Thursday, September 24, 2020

No more anonymous Bank Accounts

An amendment of the Banking and Financial Intelligence laws will put an end to anonymous banks accounts that a few individuals have been enjoying in the country.

Minister of Finance and Economic Development Kenneth Matambo last week presented the Bills of the news laws in Parliament.

He was however quick to mention that the amendment does not come as a result of “wrong doing” by local banks.

“I will like to mention that by amending the sections to include the prohibition of opening of anonymous accounts does not in any reflect our local banks have or are defaulting our financial systems,” he insisted.

Matambo made the clarification following a spate of accusations leveled against the local banks which the Members of Parliament from across the political divide piled heavily with the bank officials accusing them of conniving with the customers.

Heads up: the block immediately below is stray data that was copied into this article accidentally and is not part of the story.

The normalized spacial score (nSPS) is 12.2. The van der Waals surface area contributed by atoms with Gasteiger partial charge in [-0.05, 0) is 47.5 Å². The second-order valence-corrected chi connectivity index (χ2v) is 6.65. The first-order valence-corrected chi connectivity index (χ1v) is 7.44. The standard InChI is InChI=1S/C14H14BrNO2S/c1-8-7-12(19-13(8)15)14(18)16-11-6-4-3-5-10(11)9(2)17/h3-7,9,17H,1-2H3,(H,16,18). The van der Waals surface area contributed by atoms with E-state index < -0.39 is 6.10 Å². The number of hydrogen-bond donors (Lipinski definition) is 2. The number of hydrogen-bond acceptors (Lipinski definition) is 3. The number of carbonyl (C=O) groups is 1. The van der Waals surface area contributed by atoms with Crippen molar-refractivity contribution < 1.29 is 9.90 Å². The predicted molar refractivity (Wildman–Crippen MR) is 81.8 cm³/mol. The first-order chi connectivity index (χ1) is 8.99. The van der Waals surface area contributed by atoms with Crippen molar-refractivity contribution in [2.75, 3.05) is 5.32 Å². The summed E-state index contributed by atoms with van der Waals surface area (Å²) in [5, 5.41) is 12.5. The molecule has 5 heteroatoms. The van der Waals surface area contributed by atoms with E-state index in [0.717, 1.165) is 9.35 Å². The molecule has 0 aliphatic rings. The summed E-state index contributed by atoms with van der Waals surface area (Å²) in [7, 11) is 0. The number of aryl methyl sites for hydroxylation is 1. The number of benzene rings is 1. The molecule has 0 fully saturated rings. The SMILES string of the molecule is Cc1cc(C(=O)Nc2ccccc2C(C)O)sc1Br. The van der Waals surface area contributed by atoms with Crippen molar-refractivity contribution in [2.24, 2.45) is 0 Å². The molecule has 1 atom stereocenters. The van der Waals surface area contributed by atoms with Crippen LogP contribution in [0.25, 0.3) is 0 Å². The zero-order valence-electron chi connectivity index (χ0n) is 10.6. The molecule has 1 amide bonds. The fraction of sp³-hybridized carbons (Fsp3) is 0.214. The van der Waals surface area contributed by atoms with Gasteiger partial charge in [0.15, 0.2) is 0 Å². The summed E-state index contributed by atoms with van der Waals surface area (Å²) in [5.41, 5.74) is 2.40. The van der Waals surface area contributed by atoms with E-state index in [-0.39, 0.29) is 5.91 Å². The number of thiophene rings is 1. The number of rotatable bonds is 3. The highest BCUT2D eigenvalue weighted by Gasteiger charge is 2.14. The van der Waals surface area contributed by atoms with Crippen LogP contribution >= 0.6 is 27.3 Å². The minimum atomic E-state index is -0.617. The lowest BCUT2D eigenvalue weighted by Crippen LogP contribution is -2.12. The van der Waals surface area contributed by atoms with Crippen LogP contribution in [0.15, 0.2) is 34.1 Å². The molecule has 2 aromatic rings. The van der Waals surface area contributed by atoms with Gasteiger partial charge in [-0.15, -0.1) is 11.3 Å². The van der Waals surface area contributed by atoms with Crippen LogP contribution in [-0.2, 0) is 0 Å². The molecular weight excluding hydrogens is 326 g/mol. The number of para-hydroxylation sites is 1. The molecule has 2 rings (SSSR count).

“No local banks have been caught committing such an offence,” the Minister added.

“As with the anonymous accounts I find it in no way that an account could be opened without the full knowledge and information of the customer including their names and addresses,” argued the MP for Gaborone Bonnington North Duma Boko, insisting even the banks have “what they call Know Your Customer.”

A former bank employee, MP for Palapye Moiseraela Goya will also join the bandwagon emphasizing on the “KYC” as practiced with every bank.

“So I fail to understand why they will be such a thing called the anonymous banking accounts.”

Know your customer (alternatively know your client) is the process of a business verifying the identity of its clients and assessing potential risks of illegal intentions for the business relationship. The term is also used to refer to the bank regulations and anti-money laundering regulations which govern these activities. Know your customer processes are also employed by companies of all sizes for the purpose of ensuring their proposed agents, consultants, or distributors are anti-bribery compliant. Banks, insurers and export creditors are increasingly demanding that customers provide detailed anti-corruption due diligence information.

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